Trial Testing AL101 in TNBC Doses First Patient



investigational therapy AL101

The first participant has been dosed in the Phase 2 clinical trial TENACITY, which is evaluating Ayala Pharmaceuticals‘ investigational therapy AL101 as a treatment for Notch-activated recurrent or metastatic triple negative breast cancer (TNBC).

AL101 is an investigational small molecule that inhibits Notch proteins. This family of cellular proteins plays important roles in governing cell growth during development. In some cancers, however, abnormal Notch signaling helps to facilitate cancer growth and survival.

“We believe the need for a novel therapeutic option is critical as Notch-activated TNBC correlates with a poorer prognosis and higher rates of potential relapse,” Roni Mamluk, PhD, CEO of Ayala, said in a press release.

In its first phase, TENACITY (NCT04461600) intends to enroll up to 26 people with TNBC whose tumors have abnormal Notch signaling, as assessed by biopsy of the tumor. Of note, TNBC refers to breast cancer that is not driven by hormone receptors (i.e., estrogen and progesterone receptors) or by abnormal HER2 levels. The study is specifically enrolling individuals whose cancer has recurred or progressed after three or fewer lines of prior therapy.

An additional 41 participants with Notch-activated, recurrent or metastatic TNBC are sought to be enrolled in the second phase of the study, which is sponsored by Alaya. Recruitment for TENACITY is ongoing at several locations in the U.S. and Israel; additional information is available here.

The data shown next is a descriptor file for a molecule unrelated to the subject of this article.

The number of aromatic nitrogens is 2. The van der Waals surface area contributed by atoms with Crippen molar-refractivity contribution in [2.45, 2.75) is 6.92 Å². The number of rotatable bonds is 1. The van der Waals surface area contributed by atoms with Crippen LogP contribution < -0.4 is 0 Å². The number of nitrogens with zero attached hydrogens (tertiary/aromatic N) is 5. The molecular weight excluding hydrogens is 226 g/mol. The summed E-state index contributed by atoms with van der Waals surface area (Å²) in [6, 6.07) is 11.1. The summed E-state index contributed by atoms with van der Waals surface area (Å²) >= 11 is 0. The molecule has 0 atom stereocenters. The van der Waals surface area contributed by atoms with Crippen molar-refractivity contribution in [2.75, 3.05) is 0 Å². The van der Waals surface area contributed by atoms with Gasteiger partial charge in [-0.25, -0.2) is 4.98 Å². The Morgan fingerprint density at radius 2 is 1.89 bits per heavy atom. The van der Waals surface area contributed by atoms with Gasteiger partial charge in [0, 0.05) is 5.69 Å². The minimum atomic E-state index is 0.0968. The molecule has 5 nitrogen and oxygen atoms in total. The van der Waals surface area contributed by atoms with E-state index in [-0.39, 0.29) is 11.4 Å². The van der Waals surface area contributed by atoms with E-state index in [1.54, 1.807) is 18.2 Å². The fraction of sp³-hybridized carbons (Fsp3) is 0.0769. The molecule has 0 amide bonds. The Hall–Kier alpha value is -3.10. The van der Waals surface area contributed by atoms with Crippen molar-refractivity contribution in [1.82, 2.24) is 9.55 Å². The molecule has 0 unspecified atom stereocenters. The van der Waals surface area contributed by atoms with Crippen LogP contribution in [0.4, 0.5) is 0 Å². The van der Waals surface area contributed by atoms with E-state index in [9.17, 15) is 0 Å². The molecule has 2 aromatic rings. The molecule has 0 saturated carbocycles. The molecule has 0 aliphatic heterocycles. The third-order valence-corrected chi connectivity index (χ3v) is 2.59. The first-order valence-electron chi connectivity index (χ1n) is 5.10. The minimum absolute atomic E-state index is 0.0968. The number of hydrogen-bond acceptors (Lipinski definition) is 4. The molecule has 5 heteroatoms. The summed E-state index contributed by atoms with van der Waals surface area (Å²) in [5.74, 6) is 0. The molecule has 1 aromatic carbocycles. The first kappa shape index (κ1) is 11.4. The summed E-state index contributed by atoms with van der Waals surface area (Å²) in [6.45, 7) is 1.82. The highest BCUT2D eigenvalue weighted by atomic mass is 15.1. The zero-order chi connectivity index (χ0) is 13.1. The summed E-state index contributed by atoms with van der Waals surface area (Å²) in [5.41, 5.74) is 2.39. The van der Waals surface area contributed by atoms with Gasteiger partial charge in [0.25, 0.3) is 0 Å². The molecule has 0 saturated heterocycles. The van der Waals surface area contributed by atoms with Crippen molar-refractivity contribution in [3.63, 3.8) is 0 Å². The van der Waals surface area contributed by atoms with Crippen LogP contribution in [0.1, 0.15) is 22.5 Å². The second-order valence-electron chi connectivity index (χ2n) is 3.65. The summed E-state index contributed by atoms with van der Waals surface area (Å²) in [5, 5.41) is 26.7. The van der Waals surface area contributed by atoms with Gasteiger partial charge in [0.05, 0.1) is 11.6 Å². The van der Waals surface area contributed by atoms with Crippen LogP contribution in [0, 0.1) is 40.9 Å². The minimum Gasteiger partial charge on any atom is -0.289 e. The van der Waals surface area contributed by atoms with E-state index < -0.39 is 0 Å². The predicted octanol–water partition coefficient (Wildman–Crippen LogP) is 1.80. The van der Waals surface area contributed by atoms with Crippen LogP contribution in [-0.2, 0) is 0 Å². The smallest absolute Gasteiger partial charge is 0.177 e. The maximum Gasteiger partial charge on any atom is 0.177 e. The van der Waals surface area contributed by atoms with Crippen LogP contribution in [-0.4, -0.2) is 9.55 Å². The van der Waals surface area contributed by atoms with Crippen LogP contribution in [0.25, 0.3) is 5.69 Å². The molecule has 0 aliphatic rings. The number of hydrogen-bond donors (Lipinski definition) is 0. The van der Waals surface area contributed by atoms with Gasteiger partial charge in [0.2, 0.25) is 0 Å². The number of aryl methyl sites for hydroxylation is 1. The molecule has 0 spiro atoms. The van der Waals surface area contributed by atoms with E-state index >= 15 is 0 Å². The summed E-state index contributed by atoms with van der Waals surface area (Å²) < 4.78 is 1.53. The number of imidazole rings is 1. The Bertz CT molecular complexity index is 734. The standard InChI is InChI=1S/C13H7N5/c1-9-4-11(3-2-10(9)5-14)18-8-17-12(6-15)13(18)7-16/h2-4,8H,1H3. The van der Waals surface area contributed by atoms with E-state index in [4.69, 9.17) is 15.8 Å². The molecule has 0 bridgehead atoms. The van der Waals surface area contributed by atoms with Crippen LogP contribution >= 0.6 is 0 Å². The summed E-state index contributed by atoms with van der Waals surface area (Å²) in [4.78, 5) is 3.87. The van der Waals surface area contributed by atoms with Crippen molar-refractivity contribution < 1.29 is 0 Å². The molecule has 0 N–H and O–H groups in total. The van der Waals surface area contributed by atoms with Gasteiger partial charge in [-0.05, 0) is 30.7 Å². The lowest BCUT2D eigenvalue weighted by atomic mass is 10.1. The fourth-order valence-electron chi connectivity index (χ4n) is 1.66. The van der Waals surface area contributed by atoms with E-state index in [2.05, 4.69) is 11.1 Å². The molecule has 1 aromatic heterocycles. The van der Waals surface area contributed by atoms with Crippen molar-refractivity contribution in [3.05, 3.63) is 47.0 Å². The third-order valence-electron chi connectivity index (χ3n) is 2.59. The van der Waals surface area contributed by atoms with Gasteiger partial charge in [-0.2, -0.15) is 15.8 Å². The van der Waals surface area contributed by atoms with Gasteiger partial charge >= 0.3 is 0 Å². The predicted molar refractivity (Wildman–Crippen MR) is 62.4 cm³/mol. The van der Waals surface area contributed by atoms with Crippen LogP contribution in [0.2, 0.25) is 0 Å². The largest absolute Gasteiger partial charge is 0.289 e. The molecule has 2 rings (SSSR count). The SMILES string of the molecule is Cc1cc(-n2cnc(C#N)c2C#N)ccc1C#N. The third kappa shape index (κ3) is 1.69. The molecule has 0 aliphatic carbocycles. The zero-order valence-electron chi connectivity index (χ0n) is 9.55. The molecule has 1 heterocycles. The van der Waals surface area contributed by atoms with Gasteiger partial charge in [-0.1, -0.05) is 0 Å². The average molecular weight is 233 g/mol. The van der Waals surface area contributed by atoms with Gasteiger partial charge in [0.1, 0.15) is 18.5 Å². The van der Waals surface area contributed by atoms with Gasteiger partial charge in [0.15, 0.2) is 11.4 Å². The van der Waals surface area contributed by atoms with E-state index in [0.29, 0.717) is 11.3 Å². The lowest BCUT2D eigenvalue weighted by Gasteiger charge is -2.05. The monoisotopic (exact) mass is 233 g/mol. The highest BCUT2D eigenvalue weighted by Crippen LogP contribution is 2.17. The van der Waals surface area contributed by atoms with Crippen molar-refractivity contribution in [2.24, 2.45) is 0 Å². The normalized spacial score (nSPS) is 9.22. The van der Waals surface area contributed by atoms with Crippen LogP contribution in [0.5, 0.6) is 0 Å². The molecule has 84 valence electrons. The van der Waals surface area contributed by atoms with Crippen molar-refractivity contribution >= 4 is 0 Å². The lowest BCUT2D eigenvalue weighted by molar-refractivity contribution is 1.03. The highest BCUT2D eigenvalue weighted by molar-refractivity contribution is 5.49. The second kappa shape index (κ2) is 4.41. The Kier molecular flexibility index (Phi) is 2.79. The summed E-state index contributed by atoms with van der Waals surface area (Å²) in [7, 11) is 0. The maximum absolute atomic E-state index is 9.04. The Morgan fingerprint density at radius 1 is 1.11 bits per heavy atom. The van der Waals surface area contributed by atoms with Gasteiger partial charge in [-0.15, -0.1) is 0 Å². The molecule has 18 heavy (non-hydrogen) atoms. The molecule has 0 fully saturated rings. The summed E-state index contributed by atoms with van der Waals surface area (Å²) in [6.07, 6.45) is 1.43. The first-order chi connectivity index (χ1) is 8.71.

All of the participants in the open-label trial will be treated with AL101. The trial’s main goal is to determine the overall response rate — that is, the number of individuals whose tumors get smaller after treatment. Duration of response, quality of life measurements, and survival-related endpoints (goals) also will be measured.

Results from TENACITY are expected by the end of this year, according to Ayala.

Alaya also is evaluating AL101 as a potential treatment for adenoid cystic carcinoma (ACC) — a rare type of cancer that affects secretory glands, like the salivary glands — in an ongoing Phase 2 clinical trial called ACCURACY (NCT03691207). The U.S. Food and Drug Administration has granted AL101 both fast track and orphan drug designations for the treatment of ACC.

“The dosing of the first patient in our Phase 2 TENACITY trial is an important step for Ayala as we now have two ongoing Phase 2 clinical trials for AL101 monotherapy in heavily pre-treated patient populations, further building its safety and efficacy profile across these difficult to treat, Notch-activated cancers,” Mamluk said.

“We are confident that TNBC is a logical second indication for AL101 based on extensive preclinical work and we look forward to further advancing the TENACITY trial,” she added.

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